EPM Romilly coach before modification.
These coaches are registered in the Ouest SNCF region, a rather curious choice given that it did not receive a large number of coaches: 15 in all, far behind the Est (376 coaches), the Sud-Est (131 coaches) and the Nord (75 coaches).
On the whole, there’s nothing to distinguish these coaches from the De Massini that were released several years ago, apart from the fact that the bogies, buffers and gangway platforms are painted grey this time rather than in a translucent raw material. The windows are flush. The top of the body, where the roof meets, is still somewhat undulating, as there is no reinforcement.
There’s a plethora of spare parts. Warning: the spare electric jumpers are the old parts, less detailed than those fitted, and translucent.
The bogies are clipped into the chassis, and are a little hard to remove. The running is very good, except for one of the six bogies, which ran badly. Probable cause: the bearings were incorrectly inserted. Remedy: remove 0.2 mm from the axle tips.
Power is supplied via insulated half-axles and conductive sidewalls. Slats under the chassis rub on the horizontal part of the sidewalls. They act as a spring, which lifts the coaches. As a consequence, they don’t rest on the chassis supports. So, their height is 0.5 mm higher than on the De Massini.
The wheels are not burnished.
The big novelty is the lighting, which I could have done without, as it increases the price, whereas I’ve designed suitable strips for my De Massini.
The lighting strip is green (white would have been better), with a 6-pin NEM 651 decoder socket, and two slide switches: SW1 for the lamps, SW2 for the lighting. A trimmer is provided to control the light intensity.
A 220 µF / 25 V capacitor provides a — small — energy reserve in the event of a power cut. This reserve is of the order of half a second, whereas with my circuit (admittedly only designed for the DCC), it is at least four times longer.
On the internal side of the strip, the LEDs are framed by small pieces of black foam, perhaps to prevent the light from diffusing sideways, but it looks a bit amateurish. There is one LED per compartment, per platform and also in the toilet, the latter being a bit useless as the capacitor prevents the light from passing through.
Current consumption at 12 V DC is 7.2 to 7.5 mA, depending on whether the lamps are lit.
The following photo clearly shows the light switches and the six-pin decoder socket.
The floor is dark grey, the railcar-style benches are light grey. It seems to me that they were actually dark green, as confirmed in Correspondances ferroviaires magazine No. 26, p. 21.
The grab handles are not silver. There is no sign of porthole doors on the end partitions.
I’ll start with the electrical upgrade, because it’s very easy: just solder latching reed switches in parallel with the switches, which will of course be set open.
This is the only coach that requires two switches. Using electronic flux to make it easier, I put a drop of tin on the relevant tabs of the switches. The positive common is on the right tab. The yellow and blue wires going to the lamp latching reed switch are soldered.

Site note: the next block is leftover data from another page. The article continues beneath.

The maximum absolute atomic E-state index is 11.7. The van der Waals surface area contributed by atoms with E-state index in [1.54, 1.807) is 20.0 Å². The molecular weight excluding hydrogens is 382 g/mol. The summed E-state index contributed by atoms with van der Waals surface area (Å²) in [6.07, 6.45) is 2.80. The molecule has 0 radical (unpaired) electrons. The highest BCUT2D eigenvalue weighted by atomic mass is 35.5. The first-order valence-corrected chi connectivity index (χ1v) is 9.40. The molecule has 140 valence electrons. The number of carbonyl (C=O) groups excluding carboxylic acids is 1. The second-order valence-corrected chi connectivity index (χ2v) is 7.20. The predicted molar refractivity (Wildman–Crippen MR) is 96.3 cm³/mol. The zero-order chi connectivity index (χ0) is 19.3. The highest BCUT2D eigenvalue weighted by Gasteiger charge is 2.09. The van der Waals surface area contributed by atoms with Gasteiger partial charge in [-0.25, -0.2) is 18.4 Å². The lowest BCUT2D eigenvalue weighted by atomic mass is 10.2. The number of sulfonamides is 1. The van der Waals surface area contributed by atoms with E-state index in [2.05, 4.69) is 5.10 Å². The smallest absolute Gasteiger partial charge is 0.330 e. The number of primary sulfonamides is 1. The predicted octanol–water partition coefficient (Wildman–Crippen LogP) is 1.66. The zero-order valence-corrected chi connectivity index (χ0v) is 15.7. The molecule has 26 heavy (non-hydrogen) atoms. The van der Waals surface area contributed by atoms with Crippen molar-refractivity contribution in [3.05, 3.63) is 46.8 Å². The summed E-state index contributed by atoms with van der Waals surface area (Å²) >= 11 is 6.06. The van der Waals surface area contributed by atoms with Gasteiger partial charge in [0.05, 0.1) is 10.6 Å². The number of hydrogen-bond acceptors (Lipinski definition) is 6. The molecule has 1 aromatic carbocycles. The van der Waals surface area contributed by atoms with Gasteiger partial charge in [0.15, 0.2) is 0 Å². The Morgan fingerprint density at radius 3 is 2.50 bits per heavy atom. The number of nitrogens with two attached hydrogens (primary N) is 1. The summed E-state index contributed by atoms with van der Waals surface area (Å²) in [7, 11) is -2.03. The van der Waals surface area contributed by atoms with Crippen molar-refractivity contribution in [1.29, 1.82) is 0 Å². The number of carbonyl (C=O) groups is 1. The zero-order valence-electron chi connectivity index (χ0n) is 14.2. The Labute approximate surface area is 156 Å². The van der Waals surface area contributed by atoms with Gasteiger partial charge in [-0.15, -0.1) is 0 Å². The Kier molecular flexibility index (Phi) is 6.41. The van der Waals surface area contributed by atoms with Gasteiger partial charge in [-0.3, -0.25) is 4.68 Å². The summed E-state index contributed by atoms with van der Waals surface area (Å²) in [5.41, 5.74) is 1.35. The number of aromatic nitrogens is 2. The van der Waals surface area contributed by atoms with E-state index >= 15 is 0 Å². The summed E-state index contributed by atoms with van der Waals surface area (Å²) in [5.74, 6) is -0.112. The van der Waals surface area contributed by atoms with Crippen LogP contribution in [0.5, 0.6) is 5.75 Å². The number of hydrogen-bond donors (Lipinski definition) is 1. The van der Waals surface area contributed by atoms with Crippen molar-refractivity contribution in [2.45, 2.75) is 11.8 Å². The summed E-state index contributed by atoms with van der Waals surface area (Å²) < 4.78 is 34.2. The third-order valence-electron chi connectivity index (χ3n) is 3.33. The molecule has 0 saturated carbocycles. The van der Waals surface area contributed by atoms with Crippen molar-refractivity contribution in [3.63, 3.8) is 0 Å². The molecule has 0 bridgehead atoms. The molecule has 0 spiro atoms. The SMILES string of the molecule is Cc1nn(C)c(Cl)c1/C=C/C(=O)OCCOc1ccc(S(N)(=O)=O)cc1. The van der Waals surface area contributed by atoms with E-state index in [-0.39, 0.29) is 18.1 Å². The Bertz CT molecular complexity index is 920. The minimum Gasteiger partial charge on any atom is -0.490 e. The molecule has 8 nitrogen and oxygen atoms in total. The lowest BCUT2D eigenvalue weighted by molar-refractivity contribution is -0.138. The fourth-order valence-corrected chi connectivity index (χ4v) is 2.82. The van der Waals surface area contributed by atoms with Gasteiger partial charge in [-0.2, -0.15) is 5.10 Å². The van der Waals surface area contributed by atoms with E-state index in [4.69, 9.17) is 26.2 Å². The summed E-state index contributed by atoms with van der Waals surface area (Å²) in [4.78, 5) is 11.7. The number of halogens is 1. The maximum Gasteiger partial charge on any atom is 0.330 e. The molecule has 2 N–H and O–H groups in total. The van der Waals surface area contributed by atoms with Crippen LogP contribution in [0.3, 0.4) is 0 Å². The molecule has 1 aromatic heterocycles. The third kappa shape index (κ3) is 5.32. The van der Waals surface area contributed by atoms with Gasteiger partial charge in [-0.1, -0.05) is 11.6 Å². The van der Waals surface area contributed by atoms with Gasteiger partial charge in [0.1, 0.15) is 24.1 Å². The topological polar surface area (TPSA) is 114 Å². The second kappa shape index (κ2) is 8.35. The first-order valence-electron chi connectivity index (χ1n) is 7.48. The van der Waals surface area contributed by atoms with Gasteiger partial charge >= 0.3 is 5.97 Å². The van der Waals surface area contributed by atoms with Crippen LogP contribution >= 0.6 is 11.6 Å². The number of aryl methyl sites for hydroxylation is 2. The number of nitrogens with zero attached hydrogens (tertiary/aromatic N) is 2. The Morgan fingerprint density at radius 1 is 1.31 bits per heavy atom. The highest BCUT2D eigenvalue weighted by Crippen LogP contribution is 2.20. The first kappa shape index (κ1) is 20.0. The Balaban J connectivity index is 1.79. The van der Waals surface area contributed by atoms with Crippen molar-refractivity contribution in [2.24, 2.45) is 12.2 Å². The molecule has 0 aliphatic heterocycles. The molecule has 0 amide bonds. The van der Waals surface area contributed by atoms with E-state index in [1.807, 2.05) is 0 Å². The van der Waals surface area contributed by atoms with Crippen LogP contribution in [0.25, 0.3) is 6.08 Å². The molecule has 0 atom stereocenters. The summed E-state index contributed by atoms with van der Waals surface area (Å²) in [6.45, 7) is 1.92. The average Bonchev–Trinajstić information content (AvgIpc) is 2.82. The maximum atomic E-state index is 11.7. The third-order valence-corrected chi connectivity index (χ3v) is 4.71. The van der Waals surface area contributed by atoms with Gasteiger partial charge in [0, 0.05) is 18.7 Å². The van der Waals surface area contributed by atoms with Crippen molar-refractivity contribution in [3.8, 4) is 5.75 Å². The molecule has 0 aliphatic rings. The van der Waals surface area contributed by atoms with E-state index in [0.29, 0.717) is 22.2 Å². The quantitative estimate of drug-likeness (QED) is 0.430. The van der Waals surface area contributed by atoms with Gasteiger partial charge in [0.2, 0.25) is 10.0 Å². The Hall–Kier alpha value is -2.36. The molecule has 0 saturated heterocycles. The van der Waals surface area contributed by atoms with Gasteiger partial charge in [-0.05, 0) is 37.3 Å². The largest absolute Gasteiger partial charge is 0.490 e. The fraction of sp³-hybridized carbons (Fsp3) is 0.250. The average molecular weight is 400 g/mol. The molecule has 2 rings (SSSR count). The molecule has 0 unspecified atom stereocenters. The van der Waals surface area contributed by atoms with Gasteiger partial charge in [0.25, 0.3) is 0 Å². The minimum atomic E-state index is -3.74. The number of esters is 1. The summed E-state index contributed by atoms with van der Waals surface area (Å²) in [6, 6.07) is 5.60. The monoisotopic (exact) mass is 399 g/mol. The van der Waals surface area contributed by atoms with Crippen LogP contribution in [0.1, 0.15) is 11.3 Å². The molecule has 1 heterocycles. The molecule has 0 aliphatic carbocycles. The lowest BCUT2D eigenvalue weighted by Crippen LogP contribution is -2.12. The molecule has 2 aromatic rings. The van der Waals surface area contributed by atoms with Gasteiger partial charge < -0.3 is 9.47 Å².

Note: the strip has not been dismantled. A protective aluminium plate is inserted between it and the body.
The latching reed switch is soldered at the lamp end, with the soldered joints protected by heat-shrink tubing. The reed switch is stuck in place with Fischer double-sided adhesive, which is highly effective.
Similarly, the lighting control reed switch is installed in the centre of the coach, in parallel with SW2 (blue and green wires).
As we saw above, the power pick-up slats between the bogie and chassis are springy and raise the body compared to the De Massini coaches. From an aesthetic point of view, this is not too annoying, as it falls within the height tolerances of the real coaches. The main problem is that the three-point suspension system becomes ineffective.
There are four possible solutions:
I tested the 3rd solution: reduce the slat width. Warning: you absolutely need very fine scissors (Xuron). And even with them, you can’t necessarily avoid bending the slats without cutting them. I cut them roughly in half — lengthways, of course. Here are two good ones. Out of modesty, I won’t show you any other less attractive ones…
Intact coach in the background.
After getting them back into shape, if necessary, I carry out two checks, one electrical and one mechanical.
Click on the image to zoom in.
The intact coach is on the right. Not only is it higher, but, more annoyingly, it is obviously leaning sideways. See the handrails that will be discussed on the next page.
Now I press down on the right-hand coach to apply it to its supports (the ends pictured both have two-point supports). This time, it is at the same height as its neighbour and much less wobbly. I hope I’ve convinced you of the benefits of this operation.
heat-shrink tubing 2:1
diameter after shrinkage 0.8 mm; length 2 m
€2.99 each, free shipping, price 2023
at NetElectroShop on ebay.fr
Thick transparent double-sided adhesive
Fischer, width 19 mm, length 3 m
€14,34 € + €2.99 shipping, price 2023